Can we be honest for a sec? My familiarity with baroque opera has been left somewhat wanting due to popular-packed company seasons over the past couple of decades. Over the years, Rigolettos, Elixers, Flutes, Barbers and Toscas have flooded many a dusty, autographed playbill sitting entombed upon the avid pseudo-musicians’ piano tops and bookshelves. Albeit, there has been a sort of resurgence in Handel over the past five years, but all-in-all Baroque remains wishful thinking among the fiscal planning of a company. With regards to French Baroque, such sentiments are only doubled.
Last Monday, Glimmerglass Opera shed a little insight as to why companies all around the US should not just consider French Baroque, but excitedly leap upon the opportunity to bring the right Baroque content to their audiences. And, why not? Simpler sets and a smaller orchestra could, perhaps, provide budget-conscious companies the ability to take it a tad easier on costs. Glimmerglass, on the other hand, pulled out all the stops in their production of Jean-Baptiste Lully’s Armide, showing just how vital this particular genre can be to opera.
Lully’s Armide (libretto by Philippe Quinault, based on Torquato Tasso’s La Gerusalemme liberate) was considered to be his masterpiece by 18th century critics. The story takes place during the first crusade and is about a psychological journey of Armide, muslim magician and niece to the King of Damascus, and her conflict with her sworn enemy Renaud, a leader in the Christian crusade. Obsession over Renaud’s destruction, Armide is forced to take matters into her own hands and places a sleeping spell over him. When she’s about to drive a dagger into his resting flesh, the obsession takes a turn from hate to love and decides that, as punishment, she will trick him into falling in love with her. The twist is that, in him, she finds her worthy suitor (originally proclaimed to be any man able to defeat Renaud) and they both live in amorous ecstasy for a short while. Then the spell breaks…
Choice: love/hate? Enchantress tricks enemy 2 love. Lovin had. Spell breaks, tenor leaves, mad scene, ruined castle. Love (or…hate?) reigns.
The young cast was, for the most part, fantastic. Sopranos, Mireille Asselin and Meghan Lindsay, were successful in their respective roles of Phenice/Lucinde and Sidonie/Water Nymph. Both voices are sweet and youthful.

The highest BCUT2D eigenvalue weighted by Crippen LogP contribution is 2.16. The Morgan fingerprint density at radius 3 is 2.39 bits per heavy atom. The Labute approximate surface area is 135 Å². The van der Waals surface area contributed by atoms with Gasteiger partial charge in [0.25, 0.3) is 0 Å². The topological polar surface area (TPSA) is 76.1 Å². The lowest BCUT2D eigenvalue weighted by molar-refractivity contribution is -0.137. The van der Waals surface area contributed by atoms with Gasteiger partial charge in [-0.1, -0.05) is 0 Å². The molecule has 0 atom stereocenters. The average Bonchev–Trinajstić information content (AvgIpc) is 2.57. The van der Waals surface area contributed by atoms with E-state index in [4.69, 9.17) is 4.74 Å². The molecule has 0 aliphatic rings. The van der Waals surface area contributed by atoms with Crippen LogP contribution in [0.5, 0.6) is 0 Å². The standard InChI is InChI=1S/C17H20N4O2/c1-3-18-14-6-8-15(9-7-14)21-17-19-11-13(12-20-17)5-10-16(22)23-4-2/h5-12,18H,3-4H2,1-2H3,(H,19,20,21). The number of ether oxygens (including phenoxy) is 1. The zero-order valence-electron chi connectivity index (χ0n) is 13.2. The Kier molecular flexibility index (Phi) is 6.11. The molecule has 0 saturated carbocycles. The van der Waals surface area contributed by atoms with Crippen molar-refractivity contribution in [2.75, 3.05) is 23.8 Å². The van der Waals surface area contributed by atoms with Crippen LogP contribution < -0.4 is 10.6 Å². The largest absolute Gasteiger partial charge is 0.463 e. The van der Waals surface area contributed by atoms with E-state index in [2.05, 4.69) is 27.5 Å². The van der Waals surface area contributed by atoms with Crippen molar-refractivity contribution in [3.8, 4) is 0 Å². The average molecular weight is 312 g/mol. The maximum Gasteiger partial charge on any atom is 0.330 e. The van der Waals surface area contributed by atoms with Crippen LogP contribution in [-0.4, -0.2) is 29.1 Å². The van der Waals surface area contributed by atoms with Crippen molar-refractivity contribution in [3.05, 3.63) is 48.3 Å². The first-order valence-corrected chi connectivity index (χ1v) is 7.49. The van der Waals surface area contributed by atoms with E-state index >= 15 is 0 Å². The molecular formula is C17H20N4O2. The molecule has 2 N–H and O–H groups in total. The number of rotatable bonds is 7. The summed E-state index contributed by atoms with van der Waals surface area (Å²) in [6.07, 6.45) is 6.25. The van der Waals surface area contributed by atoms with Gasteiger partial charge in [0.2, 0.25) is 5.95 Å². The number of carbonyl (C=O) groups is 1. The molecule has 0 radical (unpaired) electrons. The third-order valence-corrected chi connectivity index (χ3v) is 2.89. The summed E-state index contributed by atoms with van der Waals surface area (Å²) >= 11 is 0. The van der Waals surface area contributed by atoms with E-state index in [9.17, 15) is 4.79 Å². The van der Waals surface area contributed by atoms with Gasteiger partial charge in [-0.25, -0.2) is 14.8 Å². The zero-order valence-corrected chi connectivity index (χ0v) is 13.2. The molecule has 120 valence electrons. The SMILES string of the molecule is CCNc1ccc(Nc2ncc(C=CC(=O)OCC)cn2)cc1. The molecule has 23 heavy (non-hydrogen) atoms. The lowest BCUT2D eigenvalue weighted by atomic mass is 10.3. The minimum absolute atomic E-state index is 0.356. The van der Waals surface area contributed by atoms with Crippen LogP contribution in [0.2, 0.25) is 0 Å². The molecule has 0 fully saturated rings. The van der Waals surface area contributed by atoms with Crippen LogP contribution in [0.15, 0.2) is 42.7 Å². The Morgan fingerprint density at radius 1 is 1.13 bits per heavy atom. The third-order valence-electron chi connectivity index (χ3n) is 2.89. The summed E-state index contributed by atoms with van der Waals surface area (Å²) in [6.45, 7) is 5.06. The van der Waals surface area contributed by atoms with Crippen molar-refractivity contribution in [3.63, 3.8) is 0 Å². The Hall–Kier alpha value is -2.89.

Lindsay possesses an agile mezzo voice Lindsay’s brassy lyric soprano voice is invitingly agile, as she craftily explores her two roles with different colors and tactics. Joao Fernandes, Hidraot, has a robust baritone with incredible potential in the role, but at some points it seemed as if less air were needed to achieve the hearty sound he was looking for as he portrayed the powerful sorcerer and uncle of Armide. Speaking of Armide, Peggy Kriha Dye was absolutely stunning. Her full-throttle approach to French Baroque was surprisingly successful as she masterfully tackled the subtle nuances of the genre never sacrificing the romantic and lyrical quality needed. In particular, her mad scenes at the end of Acts II and V were spell-binding. One forgave the occasional rough and grinded attack during highly dramatic singing due to her uncanny ability to emote with immense vocal color.
Kriha Dye’s counterpart, Colin Ainsworth, plays the unfortunate, spell-tossed Christian knight, Renaud, with beautiful confidence and a hearty sound. His skillful negotiation of high tessitura and sweet lyrical tone while maintaining core and strength was brilliant; it added much character to his role. It must be pointed out that, although the entire cast seemed well prepared for body movement for the 17th century French stage, Ainsworth was by far the most successful in naturally utilizing hand gestures, postures and expressions at the appropriate times.
Special attention must be called to the knights, Ubalde and Chevalier, for the very much welcomed comedic relief in the latter half of the show. Played by Olivier Laquerre and Aaron Ferguson, respectively, this slap-stick duo is a highlight of an already stellar production. Laquerre plays a love-deprived knight with delightful awkwardness and has a husky, dark baritone voice to boot. Ferguson enacted a hilariously giddy schoolboy approach to his knight and used his firm and focused tenor to almost always get his way. An act worthy of Monty Python, if the whole opera thing goes south, these two guys could easily land roles in Spamalot! But we’re happy you’re on the classical side of things.
The orchestra, under the fluttery hands of Maestro David Fallis, was precise and balanced. The continuo proved to be quite effective in producing the unmistakable Baroque atmosphere.
The production team must be ever so proud of their work here. The thought-provoking set held true to Baroque form with basic wooden wings and drops, but the hints of modern influence were effective in creating a storybook feel. The wooden side drops in the third act looked like they were taken straight from the background of the Tale of the Three Brothers; a cartoon that shows up in Harry Potter’s Deathly Hallows as a fairytale for wizard children. The costumes by Dora Rust D’Eye were bright, colorful and beautiful and were especially noticeable during the ballet sections where dancers weaved through singers (and vice versa) creating wave-like pattern of color. Choreographer, Jeannette Lajeunesse Zingg, is brilliant in creating even synergy on stage between the dancers and singers. She remains true to the drama at all times. A special note must be also given to chorus master, David Moody, as the lofted chorus rang gorgeously throughout the hall.
Bravo to the entire Glimmerglass team – a glorious performance!
**You can catch the last performance of Glimmerglass’ Armide this Thursday, August 23rd.